How to Become a Financial Adviser in the UK

Financial Advisers assist people in selecting the financial services and products that best suit their circumstances. Such products include; savings, pensions, mortgages, insurance products and investments.

What Do Financial Advisers Do?

Your work as a Financial Advisor would usually involve:

  • Discussing clients’ current financial situation and plans for the future
  • Researching financial products
  • Explaining products to clients and preparing clear recommendations for them
  • Detailed record-keeping
  • Producing financial reports
  • Updating clients about their investment portfolios
  • Handling client enquiries
  • Keeping abreast of developments in financial legislation and compliance

There are three types of Financial Adviser:

  • Tied – working for building societies, banks or insurance companies and offering only that company’s products
  • Multi-tied – representing a number of companies and selling only their products
  • Independent Financial Adviser (IFA) – providing advice on the many financial products that are available on the market

It is crucial that you adhere to financial industry rules and guidelines to ensure that your advice is impartial and fair and that you are appropriately qualified to offer financial advice.

Working hours and conditions

The hours that you work vary depending on who you work for. Hours are generally 9am – 5pm weekdays with some Saturday mornings.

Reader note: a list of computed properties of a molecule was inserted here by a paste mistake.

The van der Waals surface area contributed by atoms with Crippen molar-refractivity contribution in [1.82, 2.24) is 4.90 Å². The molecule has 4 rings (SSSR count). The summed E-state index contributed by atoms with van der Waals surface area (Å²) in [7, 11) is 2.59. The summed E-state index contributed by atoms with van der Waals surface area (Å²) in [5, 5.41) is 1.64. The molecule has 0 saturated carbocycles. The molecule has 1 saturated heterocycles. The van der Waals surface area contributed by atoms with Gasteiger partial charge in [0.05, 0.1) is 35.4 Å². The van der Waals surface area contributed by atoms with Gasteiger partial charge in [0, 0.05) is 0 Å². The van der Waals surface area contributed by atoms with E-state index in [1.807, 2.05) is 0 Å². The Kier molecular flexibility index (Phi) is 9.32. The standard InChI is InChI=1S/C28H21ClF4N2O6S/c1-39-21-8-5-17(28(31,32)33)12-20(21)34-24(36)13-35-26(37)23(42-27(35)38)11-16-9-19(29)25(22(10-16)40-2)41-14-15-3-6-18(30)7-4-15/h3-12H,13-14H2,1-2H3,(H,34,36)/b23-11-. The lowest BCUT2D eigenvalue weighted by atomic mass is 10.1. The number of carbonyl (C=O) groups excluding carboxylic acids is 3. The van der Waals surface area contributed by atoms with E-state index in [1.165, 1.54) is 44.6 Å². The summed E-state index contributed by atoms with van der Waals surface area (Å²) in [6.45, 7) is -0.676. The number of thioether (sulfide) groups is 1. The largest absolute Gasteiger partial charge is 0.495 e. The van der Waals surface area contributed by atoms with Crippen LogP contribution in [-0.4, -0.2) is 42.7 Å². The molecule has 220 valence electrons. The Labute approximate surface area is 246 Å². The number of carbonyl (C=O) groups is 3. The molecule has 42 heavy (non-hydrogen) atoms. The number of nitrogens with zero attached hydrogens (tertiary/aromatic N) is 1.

You might work in an office, estate agency or bank. As an IFA, you might work from home and travel to clients’ homes to meet them. IFAs commonly work evenings and at weekends to accommodate clients’ needs.


Trainee/newly qualified:

£22,000 to £30,000 per annum

With experience:

£40,000 per annum

Management role or private client advice

Up to £70,000 per annum


Commissions and fees to clients of £75 to £250 per hour

Commission is also paid by providers on insurance and mortgage products.

Source: National Careers Service

Qualifications Required

Before you can become a Financial Adviser, you will need to get a qualification in financial advice that is recognised by the FCA (Financial Conduct Authority).

GCSEs in maths and English are also desirable together with some relevant work experience in sales, finance or customer services. This will enable you to apply for a Financial Adviser training role by:

  • Applying for a Financial Adviser training scheme with a building society or bank
  • Applying for a graduate training scheme with a building society, bank or large firm of IFAs. You will need a degree or similar qualification for this.
  • Taking a Level 4 Higher Apprenticeship in Providing Financial Advice, if one is available in your area

You will also need to have a credit check to ensure that you are not a bankrupt or have any outstanding debts of note. You will also need to undergo a DBS check.

You can check out some more detailed information on what you need to do to become a Financial Adviser on the Financial & Legal Skills Partnership (FLSP) website.